Tuesday, May 24, 2005

Columbia Basin Trust stumbles show need for public alertness

VICTORIA - You should care about problems at the Columbia Basin Trust, both because it's your money and because they show the need for public scrutiny of economic development funds promised in the Liberal campaign.
The trust is beloved in the Kootenays, where it's seen as belated economic justice.
The 1961 Columbia Treaty with the U.S. saw B.C. agree to build dams on the river system to help the Americans produce more power downstream. B.C. got cash in the deal; communities in the way got flooded out.
People in the region kept demanding a share of the benefits, and in 1995 - after the treaty came up for renewal - the NDP government agreed. It set up the trust, which now manages more than $460 million in assets. Earnings flow to a range of community projects.
But all is not well, with the damning finance ministry review only the latest problem. Liberal MLA Barry Penner asked for the review, citing questions about the relationship between Ken Epp, the CEO of trust subsidiary Columbia Basin Trust Energy, and ZE PowerGroup Inc. of Vancouver.
Epp is a part-time CEO, who billed about $600,000 over a three-year period. Among his other consulting clients is ZE Power, which received about $2 million worth of contract work from CBTE during the same period.
The trust's directors, appointed by the province, are showing an alarming lack of concern and openness.
Visit the trust's web site and there's a release from chair Josh Smienk saying that he's "very pleased" that the finance ministry audit didn't find any "actual conflict of interest" on the part of Epp. The subsidiary met all applicable legal requirements, Smienk proclaims. That is true, and it's important.
But the trust's response is wildly unsatisfactory, considering what else the review found.
Epp was in "a perceived and potential conflict of interest," the ministry review reported. "We believe that Mr. Epp has not completely complied with CBTE's Conflict of Interest Guidelines and we also believe that these guidelines do not go far enough to avoid and manage the risk of conflict of interest," it said.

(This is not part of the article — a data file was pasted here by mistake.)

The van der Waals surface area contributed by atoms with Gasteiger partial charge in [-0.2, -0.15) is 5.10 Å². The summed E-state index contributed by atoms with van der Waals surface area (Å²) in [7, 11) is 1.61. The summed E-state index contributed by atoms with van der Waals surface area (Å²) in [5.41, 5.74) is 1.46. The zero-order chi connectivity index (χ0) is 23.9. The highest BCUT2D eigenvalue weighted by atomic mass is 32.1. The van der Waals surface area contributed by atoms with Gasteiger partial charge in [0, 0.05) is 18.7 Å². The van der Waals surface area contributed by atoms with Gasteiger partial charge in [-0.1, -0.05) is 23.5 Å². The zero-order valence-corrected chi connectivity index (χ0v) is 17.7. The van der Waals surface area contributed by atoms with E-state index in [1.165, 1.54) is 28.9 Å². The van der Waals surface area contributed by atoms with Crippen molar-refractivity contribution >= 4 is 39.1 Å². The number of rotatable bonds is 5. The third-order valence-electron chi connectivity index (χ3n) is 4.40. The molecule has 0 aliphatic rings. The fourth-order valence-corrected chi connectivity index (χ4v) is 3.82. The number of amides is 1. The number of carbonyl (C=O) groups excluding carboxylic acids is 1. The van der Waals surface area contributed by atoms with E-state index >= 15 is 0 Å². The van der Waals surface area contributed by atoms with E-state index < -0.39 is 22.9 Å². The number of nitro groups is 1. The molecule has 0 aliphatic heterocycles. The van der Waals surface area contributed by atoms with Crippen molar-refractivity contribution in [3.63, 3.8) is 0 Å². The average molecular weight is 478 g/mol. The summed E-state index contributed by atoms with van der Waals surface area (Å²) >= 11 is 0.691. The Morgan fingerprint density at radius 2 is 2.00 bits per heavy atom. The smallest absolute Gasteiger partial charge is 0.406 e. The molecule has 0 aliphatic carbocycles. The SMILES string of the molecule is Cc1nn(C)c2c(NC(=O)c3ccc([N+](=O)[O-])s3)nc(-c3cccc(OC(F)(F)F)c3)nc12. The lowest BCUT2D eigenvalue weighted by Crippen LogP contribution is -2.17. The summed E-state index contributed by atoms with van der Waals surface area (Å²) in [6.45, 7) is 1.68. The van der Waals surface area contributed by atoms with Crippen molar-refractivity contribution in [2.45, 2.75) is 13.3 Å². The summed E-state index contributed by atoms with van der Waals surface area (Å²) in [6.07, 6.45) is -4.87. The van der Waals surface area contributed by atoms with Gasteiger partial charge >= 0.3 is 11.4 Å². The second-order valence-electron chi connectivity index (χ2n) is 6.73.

Minimum legal requirements were met, but not "the higher standards that are expected of a person serving the public to avoid and manage the risk of conflict of interest."
The review also called criticized spending practices, including spending money without any approved budget. "Controls were not in place to provide assurances of fairness and value for money for the contracts examined and it was difficult to determine whether these contracts were approved," the report found. "With CBTE's low staffing levels and the perceived conflict of interest of the CEO, it is difficult to effectively manage contracts."
It is not a report that should make board members - or the public - "very pleased."
These are only the latest problems for the trust. In March the board said it wasn't renewing the contract of trust CEO Don Johnston, with no explanation. Interviews for a replacement don't start until next month.
And last year the directors had to cancel a plan to sell the corporation's power-generation business to BC Hydro. The board approved a deal to sell its 50-per-cent interest in four power plants to BC Hydro for $260 million, planning to invest the money.
But the public, still edgy because the Liberals shifted power on the board from local representatives to provincial appointments, hated the idea, and the board retreated. (The plan probably made sense.)
The trust is politically sensitive, and none of the parties wanted it raised as a campaign issue. But expect it to get political attention once the legislature returns.
Meanwhile, the problems should inspire more alertness across the province.
The Liberals have already created the $85-million Northern Development Initiative. During the campaign they promised an extra $50 million for that fund, and $50-million economic development trusts for the southern Interior and and the Vancouver Island/Coast region.
All good ideas. But the trust issues highlight the need for public scrutiny.
Footnote: The new trusts - like the Northern Development Initiative - are likely to be governed by boards of regional and provincial politicians. The legislation setting them up will be in place this year, but if the NDI is an indication it will be well into 2006 before any money flows.